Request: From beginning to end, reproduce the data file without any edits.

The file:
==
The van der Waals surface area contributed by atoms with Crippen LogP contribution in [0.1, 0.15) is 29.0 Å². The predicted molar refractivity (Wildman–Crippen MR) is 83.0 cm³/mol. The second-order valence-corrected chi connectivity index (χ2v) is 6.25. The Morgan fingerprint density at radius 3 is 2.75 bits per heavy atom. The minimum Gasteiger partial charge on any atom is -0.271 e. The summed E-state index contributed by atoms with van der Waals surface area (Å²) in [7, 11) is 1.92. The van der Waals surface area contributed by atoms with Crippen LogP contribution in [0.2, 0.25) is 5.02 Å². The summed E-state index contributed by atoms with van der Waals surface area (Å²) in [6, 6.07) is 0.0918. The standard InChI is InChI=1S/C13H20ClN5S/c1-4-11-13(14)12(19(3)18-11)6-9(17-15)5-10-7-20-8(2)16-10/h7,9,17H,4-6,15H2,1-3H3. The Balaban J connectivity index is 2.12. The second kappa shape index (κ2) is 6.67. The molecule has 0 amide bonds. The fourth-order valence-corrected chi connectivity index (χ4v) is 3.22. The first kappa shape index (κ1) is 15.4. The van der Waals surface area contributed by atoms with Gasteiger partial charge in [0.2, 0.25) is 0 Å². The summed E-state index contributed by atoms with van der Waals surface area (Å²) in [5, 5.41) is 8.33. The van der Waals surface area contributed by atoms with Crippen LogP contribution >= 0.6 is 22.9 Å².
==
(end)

The van der Waals surface area contributed by atoms with Crippen LogP contribution in [0.1, 0.15) is 29.0 Å². The predicted molar refractivity (Wildman–Crippen MR) is 83.0 cm³/mol. The second-order valence-corrected chi connectivity index (χ2v) is 6.25. The Morgan fingerprint density at radius 3 is 2.75 bits per heavy atom. The minimum Gasteiger partial charge on any atom is -0.271 e. The summed E-state index contributed by atoms with van der Waals surface area (Å²) in [7, 11) is 1.92. The van der Waals surface area contributed by atoms with Crippen LogP contribution in [0.2, 0.25) is 5.02 Å². The summed E-state index contributed by atoms with van der Waals surface area (Å²) in [6, 6.07) is 0.0918. The standard InChI is InChI=1S/C13H20ClN5S/c1-4-11-13(14)12(19(3)18-11)6-9(17-15)5-10-7-20-8(2)16-10/h7,9,17H,4-6,15H2,1-3H3. The Balaban J connectivity index is 2.12. The second kappa shape index (κ2) is 6.67. The molecule has 0 amide bonds. The fourth-order valence-corrected chi connectivity index (χ4v) is 3.22. The first kappa shape index (κ1) is 15.4. The van der Waals surface area contributed by atoms with Gasteiger partial charge in [0.2, 0.25) is 0 Å². The summed E-state index contributed by atoms with van der Waals surface area (Å²) in [5, 5.41) is 8.33. The van der Waals surface area contributed by atoms with Crippen LogP contribution >= 0.6 is 22.9 Å².